In block 212, an access token is requested. In one embodiment, application 120 uses the authorization code and application identifier to request an access token from OTT proxy element 102.

In block 214, the application and authorization code are validated. In one embodiment, OTT proxy element 102 validates application 120 and the provided authorization code. Upon completing the validation process the OTT proxy element 102 provides an access token to the application. OTT proxy element 102 also retrieves the user's SIP login session data and POSTs the login session data to the application 120.

Returning to block 204, if is determined that an access token is available to application 120, then method 200 proceeds to block 216, where user profile/context data is requested from the OTT proxy element. In one embodiment, application 120 passes the access token to OTT proxy element 102 in an attempt to retrieve profile and context data associated with client device 104.

In block 218, the user profile/context data is obtained. In one embodiment, OTT proxy element 102 retrieves a SIP public user identifier and token access polices that are associated with client device 104. OTT proxy element 102 may be configured to retain SIP public user identifier and token access polices if the access token is validated and a telecommunications network context condition is met. An exemplary telecommunications network context condition includes the determination that client device 104 having an active SIP registration. Other exemplary telecommunications network context conditions include an approved subscription state associated with the client device (e.g., permitting access if the user has not exceeded data usage limits) and the presence (e.g., geographical presence) of the client device 104 in the telecommunications network service area.

In block 220, a determination is made as to whether the access token is expired. If the access token is expired and invalid, OTT proxy element 102 notifies application 120 of the expired token via an HTTP 401 unauthorized message and method 200 loops back to block 206 where the token granting sequence is initiated in order to obtain a new access token. If the access token is found to be valid, then method 200 continues to block 224 where a determination is made as to whether client device 104 has an active SIP registration. If the client device 104 is SIP registered, then method 200 continues to block 226 where the OTT proxy element 102 provides user profile/context data to application 120. In one embodiment, OTT proxy element 102 sends a 200 OK message to application 120 to indicate that client device 104 is authenticated. OTT proxy element 102 also sends the SIP user profile and context data that the application is authorized to receive (per the policies indicated in the access token). Application 120 may then log in client device 104 (into application 120) and uses the profile/context data to customize the user's experience within application 120. In one embodiment, customization of the user experience may involve an application to record past user actions and activities related to that application. For example, a given application may store usage logs, recall past purchases on a commerce website, store a history of other people the user has communicated with, displaying the last screen/page, recording an eBook library list, and the like. Application 120 may also store user preferences (e.g., display preferences, preferred instant messaging tool, preferred notification mechanisms, etc.), user profile data (e.g., friend/contact lists, billing/credit card numbers, user display name, profile photos, electronic business cards, etc.), application specific data (e.g., current page in open eBooks, favorite shopping categories for commerce applications, etc.), and user context data (e.g., the user's current location). The present subject matter also allows different applications to have controlled access to different portions of a particular user's profile/context data, which the application may then use to customize that application for the user. For instance, a web site for a store (e.g. Wal-Mart) may use user location information context data and previous shopping behavior for the user to display relevant items which are on sale at local stores. A social network may use contact or call log data to suggest new friends within the social network. A communication app may use the preferred notification mechanism data when new calls/messages arrive.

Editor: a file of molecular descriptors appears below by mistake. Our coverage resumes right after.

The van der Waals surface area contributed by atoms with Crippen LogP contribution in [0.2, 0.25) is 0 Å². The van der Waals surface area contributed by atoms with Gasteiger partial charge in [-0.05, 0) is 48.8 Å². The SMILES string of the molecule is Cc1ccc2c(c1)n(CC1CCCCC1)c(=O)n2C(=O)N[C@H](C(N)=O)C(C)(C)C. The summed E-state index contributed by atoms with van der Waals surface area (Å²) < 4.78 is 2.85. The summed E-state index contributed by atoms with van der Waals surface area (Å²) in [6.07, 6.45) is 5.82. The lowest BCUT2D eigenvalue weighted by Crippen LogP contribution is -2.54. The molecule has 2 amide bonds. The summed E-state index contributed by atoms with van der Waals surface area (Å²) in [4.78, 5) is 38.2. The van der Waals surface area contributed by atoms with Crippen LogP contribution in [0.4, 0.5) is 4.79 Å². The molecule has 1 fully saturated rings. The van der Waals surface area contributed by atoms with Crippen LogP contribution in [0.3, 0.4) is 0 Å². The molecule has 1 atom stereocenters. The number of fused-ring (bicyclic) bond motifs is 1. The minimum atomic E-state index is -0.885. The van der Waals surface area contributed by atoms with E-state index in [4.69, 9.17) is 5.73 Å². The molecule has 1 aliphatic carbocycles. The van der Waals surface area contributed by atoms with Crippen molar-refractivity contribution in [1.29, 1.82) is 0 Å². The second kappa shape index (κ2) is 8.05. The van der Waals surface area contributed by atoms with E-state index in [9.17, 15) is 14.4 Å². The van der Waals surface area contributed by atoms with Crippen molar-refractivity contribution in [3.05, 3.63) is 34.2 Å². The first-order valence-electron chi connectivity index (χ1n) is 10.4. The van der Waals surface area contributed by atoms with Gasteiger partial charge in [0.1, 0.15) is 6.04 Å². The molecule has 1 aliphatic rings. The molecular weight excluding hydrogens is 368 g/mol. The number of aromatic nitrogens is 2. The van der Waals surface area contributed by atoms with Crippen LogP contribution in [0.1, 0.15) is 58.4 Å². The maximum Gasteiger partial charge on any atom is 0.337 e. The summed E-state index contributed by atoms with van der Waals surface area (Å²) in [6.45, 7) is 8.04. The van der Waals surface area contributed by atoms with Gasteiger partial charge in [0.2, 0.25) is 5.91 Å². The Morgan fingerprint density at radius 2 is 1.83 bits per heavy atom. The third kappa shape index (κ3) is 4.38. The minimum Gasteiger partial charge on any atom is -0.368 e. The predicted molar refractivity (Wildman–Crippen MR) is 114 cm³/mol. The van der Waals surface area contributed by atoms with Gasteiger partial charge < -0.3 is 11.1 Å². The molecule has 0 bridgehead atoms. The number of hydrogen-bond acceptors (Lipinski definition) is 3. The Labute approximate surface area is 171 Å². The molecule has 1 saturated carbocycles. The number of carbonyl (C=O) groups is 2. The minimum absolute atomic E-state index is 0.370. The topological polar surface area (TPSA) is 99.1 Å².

Returning to block 224, if it is determined that client device 104 is not currently SIP registered, then method 200 proceeds to block 228, where an error message is sent to the web application. In one embodiment, OTT proxy element 102 returns a “User not Registered” error message to application 120. In block 230, client device is redirected to a login service. In one embodiment, application 120 redirects client device 104 to a login service hosted by OTT proxy element 102. The user may be prompted to interact with the login service by providing a SIP user identifier and a password (i.e., conducting a SIP registration). In one embodiment, by providing a SIP user identifier and password, a user may activate the access token.